December 14th, 2001, 02:06 AM
*nix Commands: 103 - Where am I???
*nix Commands Basics: 103 - Where Da Heck Am I?
Ok. So thus far we've created some files, checked out their permissions, figured out how to get help and figured out who was on the system but we haven't figured out where we are on the system yet. If you've gotten this far, you have already installed some linux or unix distro. You may understand some things but perhaps not all things. One of the common issues that crops up is the ability for those familar with the Microsoft environment and partitions switch to the Unix environment. Within windows we know of locations like c:/windows (generally a win95/98 system location); c:/winnt (windows NT or 2000 system location); c:/program files (installed programs); c:/temp (location for temporary files), etc.
To help us, I've listed the main folders found in default installations of *nix and Linux (mostly of the System V Release 4 or SVR4 versions).
/bin or /sbin - basic commands needed for minimal system operation. If /sbin is present, then /bin is usually a link to /usr/bin
/dev- devices files for terminals, disks, modems, network cards, etc.
/etc- configuration and startup files; lilo.conf, inetd.conf, rc.d folders, etc.
/lib- C compiler files
/tmp- location for temporary files; will often disappear during reboots (as if you'd ever reboot)
/proc- location of all presenting running processes
/mnt- virtual locations to access cdroms, floppies and other removable media
/usr/bin- executable binary files
/usr/games- some games and other diversions (look for banner and quotes)
/usr/include- C header files
/usr/sbin- System maintenance files
/usr/lib- support files for many standard Unix programs
/usr/man- them manual pages
/usr/share- common files found on multiple systems, often includes man pages
/var/log- a variety of system logs
/var/spool- directories for spooling for printers, UUCP, mail, etc.
/var/tmp- another location for temporary files; will NOT disappear during reboots
/usr/local- programs you install local
/usr/local/bin- local executable binary files
/usr/local/etc- local system command and configuration files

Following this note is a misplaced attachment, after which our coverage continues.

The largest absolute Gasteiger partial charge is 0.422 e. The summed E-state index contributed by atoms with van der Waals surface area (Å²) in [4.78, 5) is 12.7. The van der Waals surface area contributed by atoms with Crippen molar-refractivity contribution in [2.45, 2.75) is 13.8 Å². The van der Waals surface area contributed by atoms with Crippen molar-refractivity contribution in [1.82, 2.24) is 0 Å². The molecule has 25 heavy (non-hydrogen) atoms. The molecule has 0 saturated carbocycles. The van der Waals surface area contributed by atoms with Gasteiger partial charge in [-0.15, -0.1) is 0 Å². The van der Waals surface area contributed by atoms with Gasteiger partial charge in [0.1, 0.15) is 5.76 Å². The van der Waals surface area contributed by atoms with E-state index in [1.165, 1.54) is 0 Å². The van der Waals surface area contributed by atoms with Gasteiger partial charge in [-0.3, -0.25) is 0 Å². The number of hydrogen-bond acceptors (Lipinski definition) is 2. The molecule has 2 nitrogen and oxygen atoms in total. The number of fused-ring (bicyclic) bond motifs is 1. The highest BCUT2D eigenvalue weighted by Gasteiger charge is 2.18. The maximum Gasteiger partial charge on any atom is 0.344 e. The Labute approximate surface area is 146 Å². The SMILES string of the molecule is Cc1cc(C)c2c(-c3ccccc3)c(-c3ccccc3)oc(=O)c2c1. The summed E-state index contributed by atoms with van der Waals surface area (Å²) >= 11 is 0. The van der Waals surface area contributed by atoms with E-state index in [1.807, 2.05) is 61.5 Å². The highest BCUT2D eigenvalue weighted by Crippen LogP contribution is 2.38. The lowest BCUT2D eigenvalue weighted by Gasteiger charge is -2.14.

/usr/local/lib- local support files
/usr/local/sbin- local system maintenance commands
/usr/local/src- source code for files found in /usr/local/*
/kernel - for Solaris installs only; files needed to load kernel
/boot - for Linux installs only; files needed to load kernel
In the Microsoft environment we are able to see separation of partitions as identified by drive letters like c:,d:,e:, etc. A and B are reserved often for floppy drive use. In the *nix environment the partitions are not seen as separate entities but rather one environment, all under root /. Much like the Microsoft environment I can have a primary partition with an extended partition with as many divisions as I wish. To see how your *nix system is divided we can use:
df -options: shows the disk usage by the filesystem. It's most common usage or most beneficial usage for most people would be df -h. The -h indicates human usage in percentages and megabytes. For my system I got back:
FilesystemSizeUsedAvailUse% Mounted on
This means that I have two drives. The identifier /dev/hdx indicates an IDE drive and which drive, first, 2nd,etc. In this case my 2nd drive, the larger of the two, has root / while the first drive, the smaller of the two, has /boot location. But as you can see from my ls of / shows:
[root@CR236753-B /]# ls
bin boot dev dtk etc home lib log lost+found misc mnt opt proc qmail root sbin service tmp usr var
As far as *nix is concerned, everything is under /. This is where the filesystem begins. Remember, / in *nix is root. This is where navigation begins. / at the beginning of any path is an ABSOLUTE path. (I often tell students that "absolute paths must begin with root"). A RELATIVE path can begin with anything else. If I was in the directory, /usr/local/src and wanted to get to /etc I could simply type cd ../../../../etc if I was using a relative path. If I wanted to get to a directory in my home directory, say exploits, I would only need to type cd ~/exploits. ~, pronounced tilde, represents the home directory. And how do you know where you are?
pwd: shows present working directory. This will show the absolute path of your present location or where you are in the filesystem.
Often, it's a good idea to make a graphic of your filesystem until you get comfortable with navigating through. (you don't need to do all the directories. Root, home directories, etc, bin, var and mnt would be the ones that most people would use). If you aren't sure where you are just get yourself back to root (cd /).
Now, depending on the *nix system and whether you are in gui or text mode you may need to manually mount the cdrom or floppy. In windows this is pretty much done for us when we double-click on a floppy drive or cdrom drive. It sends a signal down the data cable, indicating that the user has requested to see this media.